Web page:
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Big brand openings bring Henry Street back from the brink

Sports Direct’s acquisition of former Debenhams’ building tops dramatic recovery for retail in Dublin 1

For the retail leasing world, 2023 has started with the proverbial bang on Henry Street. In what is a significant trend for the market, Dublin 1 has finally caught up with the Grafton Street area in terms of take-up of vacant shops. As we emerged from the depths of Covid-19 lockdowns, Grafton Street grabbed all the headlines for new brands, while Henry Street was flat, with little or no activity. Thankfully, that is all about to change.

The low point for vacant city-centre retail was two years ago, in spring 2021, deep in the third and longest lockdown. The recovery since then has been phenomenal. Two years ago, there were unprecedented numbers of vacant or available shops on our two prime high streets. Here at Savills, there were a total of 42 shops available to lease, amounting to an overall footprint of about 435,000sq ft, the size of a large shopping centre. Grafton Street had 24 shops available, while Henry Street had 18, albeit accounting for 70 per cent of the available floor space due to the vacant Debenhams department store.

Grafton Street recovered very quickly, with global brands such as Lego, Canada Goose, Lululemon and Skechers securing key sites. Today, Grafton Street has seven vacant shops, almost all of which are small shops of less than 1,000sq ft.

While the market deal-count was much lower in Dublin 1, Savills have handled a number of “anchor” deals which have provided a catalyst for improved market confidence. This summer will see the opening of the flagship H&M and Flannels stores at Clerys Quarter on O’Connell Street, and Tessuti’s first Irish store in the Jervis Centre. These openings will be topped off by the arrival of Sports Direct, which plans to transform the long-vacant ex-Debenhams flagship on Henry Street into its marquee Irish store.


These deals have been followed up by a significant amount of leasing activity on Henry Street since the start of 2023. As an indicator, Savills had six shops available to lease at the start of this year. All of these are now either signed or in advanced negotiations. Assuming these deals are complete, we calculate that by the end of the second quarter, Henry Street will have just three vacant shops, totalling 4,500sq ft of trading space. By any measure this is an incredible turnaround.

The most recent high-profile deals on the street are Foot Locker taking the former H&M store in the Ilac Centre, Dubray Books is currently fitting-out the former Dealz store on Mary Street, and Levi’s is planning to open their flagship Irish store in the ex-Evans unit at the corner of Henry/Moore Street.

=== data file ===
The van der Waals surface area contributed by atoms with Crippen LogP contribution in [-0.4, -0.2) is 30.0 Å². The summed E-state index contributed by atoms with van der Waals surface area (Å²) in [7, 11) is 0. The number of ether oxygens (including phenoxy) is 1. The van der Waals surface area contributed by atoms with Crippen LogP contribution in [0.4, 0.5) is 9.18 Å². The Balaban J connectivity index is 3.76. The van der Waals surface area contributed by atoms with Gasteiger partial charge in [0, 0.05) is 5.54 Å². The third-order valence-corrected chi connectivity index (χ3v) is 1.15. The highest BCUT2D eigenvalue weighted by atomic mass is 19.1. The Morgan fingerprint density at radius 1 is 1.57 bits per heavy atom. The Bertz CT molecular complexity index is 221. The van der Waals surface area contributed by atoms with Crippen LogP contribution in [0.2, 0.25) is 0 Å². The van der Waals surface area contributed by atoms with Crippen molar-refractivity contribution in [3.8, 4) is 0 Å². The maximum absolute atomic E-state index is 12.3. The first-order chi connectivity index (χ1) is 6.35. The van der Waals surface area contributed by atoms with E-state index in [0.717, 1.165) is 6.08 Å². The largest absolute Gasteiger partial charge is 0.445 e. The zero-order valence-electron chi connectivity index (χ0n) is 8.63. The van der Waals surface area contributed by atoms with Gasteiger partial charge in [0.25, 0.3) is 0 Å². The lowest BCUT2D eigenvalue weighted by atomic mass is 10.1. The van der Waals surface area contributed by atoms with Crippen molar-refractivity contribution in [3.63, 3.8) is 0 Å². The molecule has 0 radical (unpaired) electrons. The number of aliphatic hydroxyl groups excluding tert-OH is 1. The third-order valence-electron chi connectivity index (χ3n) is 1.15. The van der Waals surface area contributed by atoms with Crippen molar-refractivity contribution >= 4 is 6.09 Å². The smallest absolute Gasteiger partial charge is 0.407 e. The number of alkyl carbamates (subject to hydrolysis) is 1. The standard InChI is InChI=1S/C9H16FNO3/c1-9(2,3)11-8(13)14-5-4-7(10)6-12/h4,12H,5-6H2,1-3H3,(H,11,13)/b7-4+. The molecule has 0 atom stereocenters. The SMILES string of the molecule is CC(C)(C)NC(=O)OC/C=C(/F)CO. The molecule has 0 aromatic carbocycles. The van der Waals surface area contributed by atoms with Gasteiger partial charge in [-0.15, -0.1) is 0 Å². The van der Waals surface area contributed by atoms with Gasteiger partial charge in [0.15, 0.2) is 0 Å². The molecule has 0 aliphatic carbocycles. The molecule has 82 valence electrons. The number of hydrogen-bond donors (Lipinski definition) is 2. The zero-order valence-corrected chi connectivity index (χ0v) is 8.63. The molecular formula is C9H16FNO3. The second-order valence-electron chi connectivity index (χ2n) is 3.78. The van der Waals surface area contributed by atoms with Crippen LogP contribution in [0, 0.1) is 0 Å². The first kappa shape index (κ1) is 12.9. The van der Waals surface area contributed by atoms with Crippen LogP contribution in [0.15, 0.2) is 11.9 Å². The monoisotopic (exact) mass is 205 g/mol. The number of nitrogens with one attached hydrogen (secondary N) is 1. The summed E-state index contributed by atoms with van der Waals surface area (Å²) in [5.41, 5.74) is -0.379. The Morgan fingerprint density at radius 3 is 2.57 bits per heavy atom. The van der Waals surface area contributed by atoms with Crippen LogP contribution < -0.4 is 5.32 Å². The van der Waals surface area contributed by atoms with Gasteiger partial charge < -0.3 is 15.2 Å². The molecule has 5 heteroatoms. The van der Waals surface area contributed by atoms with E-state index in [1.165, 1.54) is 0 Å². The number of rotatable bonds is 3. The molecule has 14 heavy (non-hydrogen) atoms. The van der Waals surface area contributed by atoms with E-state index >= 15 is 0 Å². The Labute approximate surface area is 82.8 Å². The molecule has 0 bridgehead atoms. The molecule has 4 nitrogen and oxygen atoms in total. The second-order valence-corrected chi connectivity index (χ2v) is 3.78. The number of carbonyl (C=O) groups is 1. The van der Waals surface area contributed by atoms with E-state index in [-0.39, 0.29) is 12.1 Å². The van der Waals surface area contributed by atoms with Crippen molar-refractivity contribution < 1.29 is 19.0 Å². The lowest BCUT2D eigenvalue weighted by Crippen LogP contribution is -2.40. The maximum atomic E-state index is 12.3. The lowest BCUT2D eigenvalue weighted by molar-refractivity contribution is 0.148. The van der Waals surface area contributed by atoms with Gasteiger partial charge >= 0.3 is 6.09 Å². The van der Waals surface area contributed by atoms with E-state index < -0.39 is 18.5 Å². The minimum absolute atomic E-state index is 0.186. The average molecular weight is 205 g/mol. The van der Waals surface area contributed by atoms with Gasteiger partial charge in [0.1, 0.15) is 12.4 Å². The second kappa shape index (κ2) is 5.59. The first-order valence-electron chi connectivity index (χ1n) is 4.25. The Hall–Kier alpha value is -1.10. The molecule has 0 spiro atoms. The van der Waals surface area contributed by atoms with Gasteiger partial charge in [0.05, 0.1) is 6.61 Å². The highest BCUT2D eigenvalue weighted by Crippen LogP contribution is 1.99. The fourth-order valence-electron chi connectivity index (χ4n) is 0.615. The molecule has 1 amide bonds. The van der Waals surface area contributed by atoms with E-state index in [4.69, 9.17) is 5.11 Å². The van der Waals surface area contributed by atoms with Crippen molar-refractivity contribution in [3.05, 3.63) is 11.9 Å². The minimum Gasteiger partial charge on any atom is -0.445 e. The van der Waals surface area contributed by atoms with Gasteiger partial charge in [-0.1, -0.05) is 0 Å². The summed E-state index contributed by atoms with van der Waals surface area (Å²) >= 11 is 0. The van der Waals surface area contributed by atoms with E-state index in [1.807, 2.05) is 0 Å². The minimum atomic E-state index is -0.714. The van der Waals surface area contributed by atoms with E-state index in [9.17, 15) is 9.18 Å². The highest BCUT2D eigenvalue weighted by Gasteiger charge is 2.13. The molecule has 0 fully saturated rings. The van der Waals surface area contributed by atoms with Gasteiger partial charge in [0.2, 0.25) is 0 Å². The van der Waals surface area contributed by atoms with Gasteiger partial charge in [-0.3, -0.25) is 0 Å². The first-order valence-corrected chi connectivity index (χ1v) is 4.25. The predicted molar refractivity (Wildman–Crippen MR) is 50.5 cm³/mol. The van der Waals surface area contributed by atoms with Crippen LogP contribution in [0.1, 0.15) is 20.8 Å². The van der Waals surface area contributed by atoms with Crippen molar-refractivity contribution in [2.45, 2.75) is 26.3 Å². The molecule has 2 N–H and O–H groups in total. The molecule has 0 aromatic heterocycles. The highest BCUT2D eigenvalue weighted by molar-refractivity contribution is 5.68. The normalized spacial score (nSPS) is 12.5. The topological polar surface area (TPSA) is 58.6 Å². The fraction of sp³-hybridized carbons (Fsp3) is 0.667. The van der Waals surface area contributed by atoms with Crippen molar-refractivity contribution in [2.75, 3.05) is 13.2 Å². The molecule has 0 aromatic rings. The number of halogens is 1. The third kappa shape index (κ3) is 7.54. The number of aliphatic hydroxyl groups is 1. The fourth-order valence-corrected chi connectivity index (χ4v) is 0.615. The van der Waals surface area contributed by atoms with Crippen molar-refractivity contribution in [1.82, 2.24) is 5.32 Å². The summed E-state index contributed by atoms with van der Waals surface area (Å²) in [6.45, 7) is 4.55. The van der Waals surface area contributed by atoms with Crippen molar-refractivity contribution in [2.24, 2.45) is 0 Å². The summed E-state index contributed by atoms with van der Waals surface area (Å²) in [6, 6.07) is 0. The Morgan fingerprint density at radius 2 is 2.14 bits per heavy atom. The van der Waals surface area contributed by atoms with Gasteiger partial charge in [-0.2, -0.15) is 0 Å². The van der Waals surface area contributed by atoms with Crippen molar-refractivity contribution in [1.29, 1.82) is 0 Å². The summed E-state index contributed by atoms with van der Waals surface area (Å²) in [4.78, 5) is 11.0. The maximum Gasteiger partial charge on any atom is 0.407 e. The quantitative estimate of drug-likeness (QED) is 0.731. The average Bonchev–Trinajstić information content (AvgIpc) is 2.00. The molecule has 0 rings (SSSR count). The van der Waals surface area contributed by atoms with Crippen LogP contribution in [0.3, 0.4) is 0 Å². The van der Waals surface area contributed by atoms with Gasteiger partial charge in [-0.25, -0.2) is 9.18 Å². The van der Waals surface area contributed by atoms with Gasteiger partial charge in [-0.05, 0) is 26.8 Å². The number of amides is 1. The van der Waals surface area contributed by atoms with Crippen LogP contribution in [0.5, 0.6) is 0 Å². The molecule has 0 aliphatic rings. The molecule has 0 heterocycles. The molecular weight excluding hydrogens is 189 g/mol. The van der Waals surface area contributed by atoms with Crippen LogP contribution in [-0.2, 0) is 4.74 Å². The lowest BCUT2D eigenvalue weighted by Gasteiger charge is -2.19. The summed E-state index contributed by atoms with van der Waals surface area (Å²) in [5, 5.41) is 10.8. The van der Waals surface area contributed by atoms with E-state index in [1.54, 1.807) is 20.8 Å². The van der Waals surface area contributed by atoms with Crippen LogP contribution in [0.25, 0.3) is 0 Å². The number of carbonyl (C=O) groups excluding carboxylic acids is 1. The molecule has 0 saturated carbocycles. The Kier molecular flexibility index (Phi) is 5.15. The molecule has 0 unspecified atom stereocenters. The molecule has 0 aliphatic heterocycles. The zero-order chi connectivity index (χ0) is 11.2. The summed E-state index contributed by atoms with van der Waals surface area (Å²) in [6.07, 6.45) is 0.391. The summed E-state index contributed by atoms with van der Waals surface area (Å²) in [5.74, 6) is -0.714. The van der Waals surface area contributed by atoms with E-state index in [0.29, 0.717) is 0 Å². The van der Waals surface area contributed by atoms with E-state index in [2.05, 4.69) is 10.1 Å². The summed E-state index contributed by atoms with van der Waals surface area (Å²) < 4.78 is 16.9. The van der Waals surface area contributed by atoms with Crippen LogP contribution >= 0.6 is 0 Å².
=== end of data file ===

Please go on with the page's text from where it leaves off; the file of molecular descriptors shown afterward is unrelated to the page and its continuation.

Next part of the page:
Exploring occupier trends, there is a difference in the profile and approach of retailers targeting space on Grafton versus Henry Street. Grafton Street has proved itself to be a target for international retailers pursuing an omnichannel strategy, opening a store in Dublin to capitalise on (Covid-influenced) strong online sales.

The Grafton quarter has shown recently that it can also attract luxury brands, such as the luxury watch boutiques that have just opened at Hines’ Chatham & King scheme on Chatham Street, and the opening of the British luxury handbag maker Mulberry’s new store on Duke Street.

There are two clear drivers for retailers seeking space on Henry Street. The first of these drivers is street fashion, and the halo effect of JD Sports. The arrival of the large JD store in the Jervis Centre in 2018 changed the dynamics of the street. By all accounts it is one of the best-performing JD stores in the world. Along with Penneys, it has changed the shopper profile of the street, and shifted the centre of footfall gravity towards Mary Street. Retailers such as Foot Locker, Pull & Bear and Skechers are happy to trade within JD’s orbit, and others will be keen to follow. The second driver is occupancy ratio. We have experienced healthy demand from well-established Irish retailers seeking to improve their prime high street presence. Henry Street offers them the potential for a more profitable store than Grafton Street when costs are weighed against revenues. The assumption is that this ratio will improve when all these new stores are opened.

It is again a positive story on rents, with recent deals pushing the Zone A per sq ft rate into the €250 range, up from the €180 per sq ft that prevailed in the depths of Covid-19, and heading towards the pre-Covid figure of €275.

In summary, Dublin 1 retail looks to be entering a sustained positive cycle. The large number of new stores that are due to open in the next 18 months will surely improve footfall, helping generate opportunities for stronger revenues for all retailers, which in turn should encourage further demand from new occupiers. This phase of the street’s recovery should hopefully act as a well-timed springboard for Hammerson’s vital Dublin Central project, which aims to start construction in 2024, and plans to include a Metro station among its 800,000sq ft of mixed uses.

The long-awaited recovery of retail in Dublin 1 is well and truly under way.

Kevin Sweeney is director of retail at Savills Ireland